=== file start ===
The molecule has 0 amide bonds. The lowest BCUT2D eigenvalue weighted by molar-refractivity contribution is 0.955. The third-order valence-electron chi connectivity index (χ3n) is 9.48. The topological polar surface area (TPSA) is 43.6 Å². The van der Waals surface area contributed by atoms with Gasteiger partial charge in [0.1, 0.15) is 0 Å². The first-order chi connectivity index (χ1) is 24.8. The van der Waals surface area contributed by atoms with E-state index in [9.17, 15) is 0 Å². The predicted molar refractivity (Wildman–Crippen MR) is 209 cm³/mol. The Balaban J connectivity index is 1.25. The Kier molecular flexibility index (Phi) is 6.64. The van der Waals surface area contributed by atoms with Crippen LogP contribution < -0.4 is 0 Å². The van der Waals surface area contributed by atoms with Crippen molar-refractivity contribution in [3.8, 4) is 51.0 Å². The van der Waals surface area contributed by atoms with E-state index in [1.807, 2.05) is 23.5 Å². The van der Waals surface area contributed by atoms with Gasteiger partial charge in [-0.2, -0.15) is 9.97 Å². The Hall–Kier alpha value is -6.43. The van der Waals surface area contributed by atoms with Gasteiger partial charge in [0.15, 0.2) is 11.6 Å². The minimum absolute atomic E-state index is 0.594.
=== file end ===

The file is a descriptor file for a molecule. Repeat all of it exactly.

The molecule has 0 amide bonds. The lowest BCUT2D eigenvalue weighted by molar-refractivity contribution is 0.955. The third-order valence-electron chi connectivity index (χ3n) is 9.48. The topological polar surface area (TPSA) is 43.6 Å². The van der Waals surface area contributed by atoms with Gasteiger partial charge in [0.1, 0.15) is 0 Å². The first-order chi connectivity index (χ1) is 24.8. The van der Waals surface area contributed by atoms with E-state index in [9.17, 15) is 0 Å². The predicted molar refractivity (Wildman–Crippen MR) is 209 cm³/mol. The Balaban J connectivity index is 1.25. The Kier molecular flexibility index (Phi) is 6.64. The van der Waals surface area contributed by atoms with Crippen LogP contribution < -0.4 is 0 Å². The van der Waals surface area contributed by atoms with Crippen molar-refractivity contribution in [3.8, 4) is 51.0 Å². The van der Waals surface area contributed by atoms with E-state index in [1.807, 2.05) is 23.5 Å². The van der Waals surface area contributed by atoms with Gasteiger partial charge in [-0.2, -0.15) is 9.97 Å². The Hall–Kier alpha value is -6.43. The van der Waals surface area contributed by atoms with Gasteiger partial charge in [0.15, 0.2) is 11.6 Å². The minimum absolute atomic E-state index is 0.594.